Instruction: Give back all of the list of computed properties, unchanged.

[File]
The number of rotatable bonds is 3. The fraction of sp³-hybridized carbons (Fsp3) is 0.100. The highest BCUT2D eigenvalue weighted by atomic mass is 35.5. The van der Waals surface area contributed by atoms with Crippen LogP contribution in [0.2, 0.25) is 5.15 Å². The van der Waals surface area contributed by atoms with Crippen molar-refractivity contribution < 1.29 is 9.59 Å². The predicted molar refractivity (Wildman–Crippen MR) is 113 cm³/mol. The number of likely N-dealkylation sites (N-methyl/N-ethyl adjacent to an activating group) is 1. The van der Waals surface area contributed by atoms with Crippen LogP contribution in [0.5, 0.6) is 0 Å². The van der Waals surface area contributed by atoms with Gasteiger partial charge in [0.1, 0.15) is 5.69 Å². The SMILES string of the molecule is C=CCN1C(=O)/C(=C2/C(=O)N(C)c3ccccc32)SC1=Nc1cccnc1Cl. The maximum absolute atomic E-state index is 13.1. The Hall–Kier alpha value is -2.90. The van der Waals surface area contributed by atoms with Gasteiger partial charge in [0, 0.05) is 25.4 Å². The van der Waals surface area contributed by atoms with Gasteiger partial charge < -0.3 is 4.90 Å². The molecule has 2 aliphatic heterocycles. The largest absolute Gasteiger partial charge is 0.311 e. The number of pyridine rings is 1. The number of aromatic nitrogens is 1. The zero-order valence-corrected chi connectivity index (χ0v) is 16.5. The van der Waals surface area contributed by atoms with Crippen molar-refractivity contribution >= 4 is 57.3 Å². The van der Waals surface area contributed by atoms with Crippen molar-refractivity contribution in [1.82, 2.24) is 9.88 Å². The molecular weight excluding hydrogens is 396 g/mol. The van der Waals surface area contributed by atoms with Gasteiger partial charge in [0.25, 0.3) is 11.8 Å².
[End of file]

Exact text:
The number of rotatable bonds is 3. The fraction of sp³-hybridized carbons (Fsp3) is 0.100. The highest BCUT2D eigenvalue weighted by atomic mass is 35.5. The van der Waals surface area contributed by atoms with Crippen LogP contribution in [0.2, 0.25) is 5.15 Å². The van der Waals surface area contributed by atoms with Crippen molar-refractivity contribution < 1.29 is 9.59 Å². The predicted molar refractivity (Wildman–Crippen MR) is 113 cm³/mol. The number of likely N-dealkylation sites (N-methyl/N-ethyl adjacent to an activating group) is 1. The van der Waals surface area contributed by atoms with Crippen LogP contribution in [0.5, 0.6) is 0 Å². The van der Waals surface area contributed by atoms with Gasteiger partial charge in [0.1, 0.15) is 5.69 Å². The SMILES string of the molecule is C=CCN1C(=O)/C(=C2/C(=O)N(C)c3ccccc32)SC1=Nc1cccnc1Cl. The maximum absolute atomic E-state index is 13.1. The Hall–Kier alpha value is -2.90. The van der Waals surface area contributed by atoms with Gasteiger partial charge in [0, 0.05) is 25.4 Å². The van der Waals surface area contributed by atoms with Gasteiger partial charge < -0.3 is 4.90 Å². The molecule has 2 aliphatic heterocycles. The largest absolute Gasteiger partial charge is 0.311 e. The number of pyridine rings is 1. The number of aromatic nitrogens is 1. The zero-order valence-corrected chi connectivity index (χ0v) is 16.5. The van der Waals surface area contributed by atoms with Crippen molar-refractivity contribution >= 4 is 57.3 Å². The van der Waals surface area contributed by atoms with Crippen molar-refractivity contribution in [1.82, 2.24) is 9.88 Å². The molecular weight excluding hydrogens is 396 g/mol. The van der Waals surface area contributed by atoms with Gasteiger partial charge in [0.25, 0.3) is 11.8 Å².